16 September 2008

Fences Make Good Neighbors?

I keep creating fences. Actual fences that mark property lines or make a barrier from the street. We're visiting my mom in Southern Maryland where summer lingers in the lush two hundred year old oaks, the bank of the river which sits at the end of my mother's broad, green lawn. On this morning's run, I passed home after waterfront home- some old farm houses, some modern mansions, the odd trailer. I paused at the small cemetery, to see the local names: Joy, Younger, Lusby (the town's namesake)- deaths at the turn of last century. There are swing sets here, the same kind I had as a child. There was an old man on a shiny John Deere, circling his land. There was a Thai woman who had arrived by golf cart. She apologized that she was picking mushrooms. She showed me the plump russet caps. "No die,"she assured me.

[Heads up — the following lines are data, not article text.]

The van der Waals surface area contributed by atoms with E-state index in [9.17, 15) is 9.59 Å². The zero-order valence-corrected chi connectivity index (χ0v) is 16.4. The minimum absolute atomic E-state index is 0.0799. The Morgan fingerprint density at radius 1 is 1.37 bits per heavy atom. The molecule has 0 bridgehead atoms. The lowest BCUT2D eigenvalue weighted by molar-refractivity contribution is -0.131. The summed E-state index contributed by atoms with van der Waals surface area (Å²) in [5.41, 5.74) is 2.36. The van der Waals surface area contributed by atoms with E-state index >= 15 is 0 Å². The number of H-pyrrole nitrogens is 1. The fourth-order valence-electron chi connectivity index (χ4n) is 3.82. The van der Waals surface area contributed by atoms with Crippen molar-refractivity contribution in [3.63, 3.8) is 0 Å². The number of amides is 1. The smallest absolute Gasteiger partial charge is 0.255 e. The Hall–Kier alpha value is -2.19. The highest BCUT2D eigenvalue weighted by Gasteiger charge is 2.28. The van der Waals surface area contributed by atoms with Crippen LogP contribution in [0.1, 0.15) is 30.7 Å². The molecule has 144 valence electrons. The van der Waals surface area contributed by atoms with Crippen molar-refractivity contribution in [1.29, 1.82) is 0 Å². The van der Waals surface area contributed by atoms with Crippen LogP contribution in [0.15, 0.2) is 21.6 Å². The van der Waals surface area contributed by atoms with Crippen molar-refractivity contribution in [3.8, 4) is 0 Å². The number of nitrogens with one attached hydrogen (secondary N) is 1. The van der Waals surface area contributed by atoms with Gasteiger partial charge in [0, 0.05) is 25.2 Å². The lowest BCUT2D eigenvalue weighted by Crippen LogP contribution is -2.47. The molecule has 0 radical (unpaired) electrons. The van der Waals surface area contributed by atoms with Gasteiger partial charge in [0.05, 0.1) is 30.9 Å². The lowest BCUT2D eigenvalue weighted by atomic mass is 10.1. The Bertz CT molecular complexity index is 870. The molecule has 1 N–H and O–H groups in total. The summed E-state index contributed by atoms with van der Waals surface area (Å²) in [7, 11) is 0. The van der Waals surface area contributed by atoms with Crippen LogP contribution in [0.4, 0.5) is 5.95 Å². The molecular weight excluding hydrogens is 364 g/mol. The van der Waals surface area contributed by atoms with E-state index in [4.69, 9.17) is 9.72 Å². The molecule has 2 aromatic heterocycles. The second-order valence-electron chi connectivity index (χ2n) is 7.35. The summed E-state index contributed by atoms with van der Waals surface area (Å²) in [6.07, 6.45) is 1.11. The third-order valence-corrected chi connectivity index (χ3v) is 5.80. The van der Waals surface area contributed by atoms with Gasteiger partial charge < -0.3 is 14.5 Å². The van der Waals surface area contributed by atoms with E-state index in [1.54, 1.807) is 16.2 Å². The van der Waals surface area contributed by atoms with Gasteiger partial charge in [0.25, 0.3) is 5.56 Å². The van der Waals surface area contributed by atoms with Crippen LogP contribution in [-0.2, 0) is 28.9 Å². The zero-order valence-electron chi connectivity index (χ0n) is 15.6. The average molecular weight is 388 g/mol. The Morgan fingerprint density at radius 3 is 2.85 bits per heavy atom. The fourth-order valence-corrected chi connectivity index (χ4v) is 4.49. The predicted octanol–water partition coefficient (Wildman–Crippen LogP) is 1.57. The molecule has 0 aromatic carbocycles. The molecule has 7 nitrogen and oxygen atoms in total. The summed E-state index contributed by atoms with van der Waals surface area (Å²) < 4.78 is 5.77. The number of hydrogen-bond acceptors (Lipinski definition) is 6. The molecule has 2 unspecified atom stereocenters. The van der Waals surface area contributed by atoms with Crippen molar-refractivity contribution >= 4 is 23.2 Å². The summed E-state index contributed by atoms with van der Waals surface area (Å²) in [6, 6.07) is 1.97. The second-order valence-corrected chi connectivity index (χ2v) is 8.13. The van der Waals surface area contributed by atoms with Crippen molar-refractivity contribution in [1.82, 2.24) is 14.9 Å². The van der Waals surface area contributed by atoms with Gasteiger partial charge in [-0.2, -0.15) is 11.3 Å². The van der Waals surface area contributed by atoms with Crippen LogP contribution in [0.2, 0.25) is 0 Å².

The striking, unifying feature of the landscape is the lack of fences. My fifteen years of city living doesn't know what to do with all this interconnectedness. Azaleas and lines of oaks, or variations in grass height make the divisions known, but a person or animal or child could just wander from yard to yard unobstructed. I grew up this way for years, but it comes now as a revelation. Everyone with whom I currently spend any amount of time has a boxed-in yard. I am happy be in these open spaces, knowing the traffic is minimal and the distance from house to street, in most cases, far. But I still keep inserting fences. It is strange.

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